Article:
Northern Giant Hornet

Last Modified: February 02, 2024
Large hornet with solid yellow-ish orange head with black eyes. Its abdomen has alternating bands that appear dark brown or black and yellow or orange.

Washington Department of Agriculture

The northern giant hornet (Vespa mandarinia) is the largest hornet in the world, measuring up to 2 inches long. This invasive species, native to Asia, generally doesn't attack people unless it feels threatened. However, it poses a grave threat to honey bee hives, which it can destroy within hours.

The pest preys on honey bees and poses an indirect threat to plants that depend on honey bees for pollination. The northern giant hornet was first reported in the Vancouver Island area of Canada in August 2019 and has since been detected in the northwest corner of Washington State. If it spreads to other U.S. States, it could adversely impact honey bees and the pollination services they provide.

The northern giant hornet has a distinct appearance. Here's what to look for:


close up image (vertical and horizontal) of northern giant hornet

Body length

It measures 1.5 to 2 inches.


This pest has a large, solid yellow or orange head with black eyes. Its abdomen has alternating bands that appear dark brown or black and yellow or orange. Its thorax is mostly solid dark brown or black, making a striking contrast with the color of its head.

Despite the northern giant hornet's large size and distinguished markings, people often confuse it for these species:

  • Western cicada killer (Sphecius grandis)
  • Eastern cicada killer (Sphecius speciosus)
  • Various species of yellowjackets (Vespula spp.)
  • Great golden digger wasp (Sphex ichneumoneus)
  • European hornet (Vespa crabro)
  • Elm sawfly (Cimbex Americana)
  • Various species of paper wasp (Polistes spp.)
  • Bald-faced hornet (Dolichovespula maculata)
  • Pigeon tremex (Tremex columba)
  • Yellow bumblebee (Bombus fervidus)
  • European honey bee (Apis mellifera)

View our photo gallery for details on these species and how they compare to the northern giant hornet.

Spring: A fertilized queen emerges after surviving the winter. She enters a brief pre-nesting stage. The queen feeds on sap, develops her ovaries, and looks for a suitable nesting site. She usually nests in preexisting underground cavities with a narrow opening, such as rodent burrows.

Summer: Once the queen selects a suitable site, she enters a solitary phase. During this time, she alone is responsible for building a nest, foraging, laying eggs, and caring for young. When around 40 workers are in the nest, the colony enters a new phase. The queen becomes completely nest-bound, and the workers assume all duties outside of the nest.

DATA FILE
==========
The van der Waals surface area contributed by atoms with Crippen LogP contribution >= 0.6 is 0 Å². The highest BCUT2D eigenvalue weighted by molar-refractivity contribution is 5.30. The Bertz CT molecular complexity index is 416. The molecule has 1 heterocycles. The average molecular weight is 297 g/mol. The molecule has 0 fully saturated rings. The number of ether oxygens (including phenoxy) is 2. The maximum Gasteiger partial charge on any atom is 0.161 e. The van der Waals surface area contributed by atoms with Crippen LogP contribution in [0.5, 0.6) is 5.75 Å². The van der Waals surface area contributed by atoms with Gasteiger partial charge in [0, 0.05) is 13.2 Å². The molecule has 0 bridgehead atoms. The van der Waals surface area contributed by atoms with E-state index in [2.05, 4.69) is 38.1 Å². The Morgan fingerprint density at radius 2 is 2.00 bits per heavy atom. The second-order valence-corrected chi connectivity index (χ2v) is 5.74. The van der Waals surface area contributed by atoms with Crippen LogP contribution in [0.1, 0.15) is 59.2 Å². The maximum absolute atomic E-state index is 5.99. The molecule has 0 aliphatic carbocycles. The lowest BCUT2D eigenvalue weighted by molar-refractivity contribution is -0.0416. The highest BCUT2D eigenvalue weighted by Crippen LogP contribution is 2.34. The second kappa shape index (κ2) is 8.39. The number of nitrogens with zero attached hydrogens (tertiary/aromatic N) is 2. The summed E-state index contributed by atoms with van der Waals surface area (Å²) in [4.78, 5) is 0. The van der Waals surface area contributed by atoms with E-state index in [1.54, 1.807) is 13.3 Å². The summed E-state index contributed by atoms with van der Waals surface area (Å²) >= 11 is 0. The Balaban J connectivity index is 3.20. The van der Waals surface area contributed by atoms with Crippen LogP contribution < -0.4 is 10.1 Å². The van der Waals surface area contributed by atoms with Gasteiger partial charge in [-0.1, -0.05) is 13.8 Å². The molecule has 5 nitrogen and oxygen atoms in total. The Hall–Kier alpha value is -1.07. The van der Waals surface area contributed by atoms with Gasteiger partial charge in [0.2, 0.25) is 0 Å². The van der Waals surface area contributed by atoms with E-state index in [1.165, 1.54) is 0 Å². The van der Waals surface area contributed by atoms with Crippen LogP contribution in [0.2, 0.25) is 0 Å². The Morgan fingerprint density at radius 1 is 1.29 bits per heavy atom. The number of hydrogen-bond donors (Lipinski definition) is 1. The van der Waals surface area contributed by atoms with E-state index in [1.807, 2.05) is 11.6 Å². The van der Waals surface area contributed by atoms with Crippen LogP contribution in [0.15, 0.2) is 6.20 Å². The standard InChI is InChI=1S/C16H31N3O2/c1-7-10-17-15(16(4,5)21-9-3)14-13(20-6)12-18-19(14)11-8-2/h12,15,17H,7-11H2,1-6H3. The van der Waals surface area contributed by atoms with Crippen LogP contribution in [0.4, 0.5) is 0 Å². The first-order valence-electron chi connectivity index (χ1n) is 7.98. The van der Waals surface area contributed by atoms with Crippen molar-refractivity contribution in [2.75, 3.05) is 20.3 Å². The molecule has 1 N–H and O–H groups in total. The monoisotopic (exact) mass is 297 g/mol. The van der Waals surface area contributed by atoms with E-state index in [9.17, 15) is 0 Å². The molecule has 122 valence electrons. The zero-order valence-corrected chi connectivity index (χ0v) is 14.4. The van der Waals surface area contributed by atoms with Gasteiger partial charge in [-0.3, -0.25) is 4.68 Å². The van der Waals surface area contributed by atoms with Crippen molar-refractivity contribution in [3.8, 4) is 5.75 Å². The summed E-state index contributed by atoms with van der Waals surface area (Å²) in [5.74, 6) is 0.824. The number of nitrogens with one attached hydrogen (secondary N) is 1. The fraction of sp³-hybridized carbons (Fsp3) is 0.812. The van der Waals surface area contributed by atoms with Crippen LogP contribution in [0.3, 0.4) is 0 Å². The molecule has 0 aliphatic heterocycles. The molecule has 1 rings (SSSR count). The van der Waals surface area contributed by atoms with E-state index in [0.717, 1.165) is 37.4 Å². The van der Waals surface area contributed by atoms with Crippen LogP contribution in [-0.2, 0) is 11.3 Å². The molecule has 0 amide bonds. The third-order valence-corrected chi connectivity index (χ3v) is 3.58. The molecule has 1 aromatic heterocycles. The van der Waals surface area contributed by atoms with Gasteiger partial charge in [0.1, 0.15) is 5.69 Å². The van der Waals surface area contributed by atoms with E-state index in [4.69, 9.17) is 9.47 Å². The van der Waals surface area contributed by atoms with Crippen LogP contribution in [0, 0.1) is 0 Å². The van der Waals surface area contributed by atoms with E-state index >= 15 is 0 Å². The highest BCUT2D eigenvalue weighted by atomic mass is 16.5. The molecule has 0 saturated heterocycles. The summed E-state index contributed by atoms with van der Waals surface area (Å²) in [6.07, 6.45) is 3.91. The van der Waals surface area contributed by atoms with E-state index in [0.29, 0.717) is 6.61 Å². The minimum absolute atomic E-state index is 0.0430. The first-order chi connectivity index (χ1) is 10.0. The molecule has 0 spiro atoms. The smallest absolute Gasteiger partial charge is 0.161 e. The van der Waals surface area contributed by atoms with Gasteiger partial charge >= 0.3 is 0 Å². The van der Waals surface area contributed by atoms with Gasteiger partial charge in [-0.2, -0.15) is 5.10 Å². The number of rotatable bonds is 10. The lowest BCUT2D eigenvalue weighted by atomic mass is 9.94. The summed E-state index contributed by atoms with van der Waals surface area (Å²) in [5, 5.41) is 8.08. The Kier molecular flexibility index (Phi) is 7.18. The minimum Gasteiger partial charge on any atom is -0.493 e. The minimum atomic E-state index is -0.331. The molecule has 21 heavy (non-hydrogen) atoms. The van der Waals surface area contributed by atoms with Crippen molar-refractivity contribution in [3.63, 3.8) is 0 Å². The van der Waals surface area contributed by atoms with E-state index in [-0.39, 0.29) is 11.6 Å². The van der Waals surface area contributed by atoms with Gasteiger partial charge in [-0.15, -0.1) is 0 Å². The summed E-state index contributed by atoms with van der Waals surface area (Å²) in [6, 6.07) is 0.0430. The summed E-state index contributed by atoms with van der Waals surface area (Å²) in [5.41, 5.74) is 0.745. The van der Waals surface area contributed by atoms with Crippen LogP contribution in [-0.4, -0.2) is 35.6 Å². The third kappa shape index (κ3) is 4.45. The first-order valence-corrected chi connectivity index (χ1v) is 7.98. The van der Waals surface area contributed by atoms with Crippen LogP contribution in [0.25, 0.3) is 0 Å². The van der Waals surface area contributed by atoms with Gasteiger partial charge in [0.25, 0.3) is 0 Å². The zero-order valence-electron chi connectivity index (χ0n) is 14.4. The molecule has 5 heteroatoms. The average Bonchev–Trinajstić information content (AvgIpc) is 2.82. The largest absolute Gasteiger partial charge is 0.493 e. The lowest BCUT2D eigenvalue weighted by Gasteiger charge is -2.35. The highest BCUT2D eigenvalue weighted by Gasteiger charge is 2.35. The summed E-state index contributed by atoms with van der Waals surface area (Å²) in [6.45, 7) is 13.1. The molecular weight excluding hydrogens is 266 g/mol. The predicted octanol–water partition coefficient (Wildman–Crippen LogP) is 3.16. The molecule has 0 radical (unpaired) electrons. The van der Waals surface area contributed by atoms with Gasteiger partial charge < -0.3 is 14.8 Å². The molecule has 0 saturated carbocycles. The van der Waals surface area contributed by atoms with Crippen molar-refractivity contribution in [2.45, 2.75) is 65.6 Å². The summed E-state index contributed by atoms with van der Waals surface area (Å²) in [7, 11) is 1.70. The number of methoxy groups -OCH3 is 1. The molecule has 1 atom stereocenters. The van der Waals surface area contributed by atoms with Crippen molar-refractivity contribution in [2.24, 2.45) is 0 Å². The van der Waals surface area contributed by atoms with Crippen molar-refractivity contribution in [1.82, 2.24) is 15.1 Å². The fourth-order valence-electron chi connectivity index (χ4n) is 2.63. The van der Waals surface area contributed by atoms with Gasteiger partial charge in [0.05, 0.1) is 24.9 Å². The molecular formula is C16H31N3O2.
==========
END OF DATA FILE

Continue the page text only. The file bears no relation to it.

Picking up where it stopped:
Late Summer/Early Fall: When there are many workers, the colony begins producing males and the next year’s queens. Workers feed these new “reproductives” within the nest because reproductives do not forage. To obtain food with higher protein, northern giant hornets may attack honey bee hives in the late summer/early fall. The hornets kill all of the adult bees and leave them at the bottom of the hive. Then the hornets remove the hive’s brood, taking bee larvae and pupae back to their nests. Northern giant hornets may attack other social bees and wasps at this time.

Fall: Males develop and leave the nest before females. They will perch at the entrance of nests waiting to mate with the new queens, which emerge about 1 month later. New queens must mate before overwintering because males will not be present when the queens emerge the following spring.

Winter: After mating, a new queen will spend the colder months overwintering in a sheltered spot she has excavated in the soil, rotting wood, or piles of straw. The cycle begins again the following spring when the new queens emerge from overwintering.

Report Plant Pests and Diseases

Have you seen this pest or signs of pest damage? Immediately report your findings. In Washington State only, people should report potential sightings of the northern giant hornet to the Washington State Department of Agriculture.
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